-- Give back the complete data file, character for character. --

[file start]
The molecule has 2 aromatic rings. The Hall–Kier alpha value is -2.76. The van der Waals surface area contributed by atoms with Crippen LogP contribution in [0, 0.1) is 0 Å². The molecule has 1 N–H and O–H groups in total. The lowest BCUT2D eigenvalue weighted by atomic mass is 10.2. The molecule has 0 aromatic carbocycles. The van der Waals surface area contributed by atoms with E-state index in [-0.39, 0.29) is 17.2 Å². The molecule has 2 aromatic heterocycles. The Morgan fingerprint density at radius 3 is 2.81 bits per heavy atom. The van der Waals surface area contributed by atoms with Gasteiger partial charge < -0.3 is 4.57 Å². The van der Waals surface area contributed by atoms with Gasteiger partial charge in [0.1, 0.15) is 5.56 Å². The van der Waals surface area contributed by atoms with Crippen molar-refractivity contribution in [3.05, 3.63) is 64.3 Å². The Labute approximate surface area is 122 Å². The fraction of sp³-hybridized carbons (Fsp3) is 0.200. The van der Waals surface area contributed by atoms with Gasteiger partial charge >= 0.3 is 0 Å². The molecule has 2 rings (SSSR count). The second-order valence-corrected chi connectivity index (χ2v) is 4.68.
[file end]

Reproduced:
The molecule has 2 aromatic rings. The Hall–Kier alpha value is -2.76. The van der Waals surface area contributed by atoms with Crippen LogP contribution in [0, 0.1) is 0 Å². The molecule has 1 N–H and O–H groups in total. The lowest BCUT2D eigenvalue weighted by atomic mass is 10.2. The molecule has 0 aromatic carbocycles. The van der Waals surface area contributed by atoms with E-state index in [-0.39, 0.29) is 17.2 Å². The molecule has 2 aromatic heterocycles. The Morgan fingerprint density at radius 3 is 2.81 bits per heavy atom. The van der Waals surface area contributed by atoms with Gasteiger partial charge < -0.3 is 4.57 Å². The van der Waals surface area contributed by atoms with Gasteiger partial charge in [0.1, 0.15) is 5.56 Å². The van der Waals surface area contributed by atoms with Crippen molar-refractivity contribution in [3.05, 3.63) is 64.3 Å². The Labute approximate surface area is 122 Å². The fraction of sp³-hybridized carbons (Fsp3) is 0.200. The van der Waals surface area contributed by atoms with Gasteiger partial charge >= 0.3 is 0 Å². The molecule has 2 rings (SSSR count). The second-order valence-corrected chi connectivity index (χ2v) is 4.68.